Tourism is by some estimates the world's biggest industry; it's certainly among the fastest-growing, and few believe the events of Sept. 11 will cause anything more than a downward blip on a steep upward curve. In 1950 there were around 25 million international tourist visits. Currently there are around 700 million. By 2020 there will be around 1.6 billion.
One in six of the 100 billion soda, beer, and juice cans cracked open by North Americans each year owe their existence to an industrial product manufactured from Alberta's tar sands. The result is an environmental disaster for Canada as well as a major contributor to global warming.
A Papua New Guinea (PNG) court revoked two 99 year land titles awarded to Kuala Lumpur Kepong (KLK) of Malaysia to develop palm oil plantations on 38,350 hectares of land in Collingwood Bay in Oro province following complaints of land grabbing by customary landowners.
After an appellate court in the United States rejected claims by Bhopal city residents, seeking compensation from Union Carbide for environmental contamination around the site of the world's worst industrial disaster, plans are afoot to have the case transferred to India.
New York City Comptroller William Thompson, who oversees the city's pension funds, on Tuesday called for a review of Freeport-McMoRan Copper & Gold Inc.'s environmental policies and practices in Indonesia.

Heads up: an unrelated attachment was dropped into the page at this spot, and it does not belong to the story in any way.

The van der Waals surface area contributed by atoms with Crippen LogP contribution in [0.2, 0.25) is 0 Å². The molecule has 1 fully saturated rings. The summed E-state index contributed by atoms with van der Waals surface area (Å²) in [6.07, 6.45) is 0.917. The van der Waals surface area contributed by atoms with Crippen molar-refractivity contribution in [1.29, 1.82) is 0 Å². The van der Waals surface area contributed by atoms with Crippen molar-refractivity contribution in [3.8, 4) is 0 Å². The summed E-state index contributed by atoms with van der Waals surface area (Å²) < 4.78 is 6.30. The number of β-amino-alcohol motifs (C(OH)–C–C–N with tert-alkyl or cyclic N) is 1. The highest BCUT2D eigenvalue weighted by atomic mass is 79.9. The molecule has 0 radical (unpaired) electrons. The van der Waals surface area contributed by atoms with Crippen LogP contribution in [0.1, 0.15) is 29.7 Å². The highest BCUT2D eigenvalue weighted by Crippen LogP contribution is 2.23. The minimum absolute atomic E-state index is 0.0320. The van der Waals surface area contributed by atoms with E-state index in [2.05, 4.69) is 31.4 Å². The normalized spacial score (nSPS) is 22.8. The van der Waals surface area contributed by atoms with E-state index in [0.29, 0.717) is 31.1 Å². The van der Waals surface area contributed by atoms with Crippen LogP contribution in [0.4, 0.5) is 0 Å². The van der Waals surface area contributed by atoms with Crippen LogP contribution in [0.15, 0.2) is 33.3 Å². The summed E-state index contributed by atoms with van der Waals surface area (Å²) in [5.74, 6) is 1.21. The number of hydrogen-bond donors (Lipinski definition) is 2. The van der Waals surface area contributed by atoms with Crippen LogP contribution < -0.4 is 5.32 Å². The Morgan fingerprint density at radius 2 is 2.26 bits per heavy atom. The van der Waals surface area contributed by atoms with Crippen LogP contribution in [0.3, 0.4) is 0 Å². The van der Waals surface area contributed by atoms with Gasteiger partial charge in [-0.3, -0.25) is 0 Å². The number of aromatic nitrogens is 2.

Citing "environmental disruption and corruption" in a letter to the government of Kenya, Japan's Foreign Minister Makiko Tanaka indicated that suspension of funding for the Sondu Miriu hydropower dam project was ''a response to criticism from environmental campaigners and differences between Kenya and Japan over further funding.''
Green groups from around the world were drawing up a global action plan Friday that could include boycotts of U.S. energy giants to force the United States to honor its Kyoto greenhouse gas reduction commitments.
A former head of the Environmental Protection Agency said Tuesday the Bush administration's Clear Skies initiative to cut power plant emissions could leave children vulnerable to mercury exposure.
As the rich world keeps falling out over how to deal with global warming, exasperated poor countries may come to the conclusion that when all else fails, it's time go to court.
Vedanta, a fast growing British mining and aluminium production company founded by a billionaire expatriate Bombay businessman, threatens communities in India with environmental degradation and widespread pollution.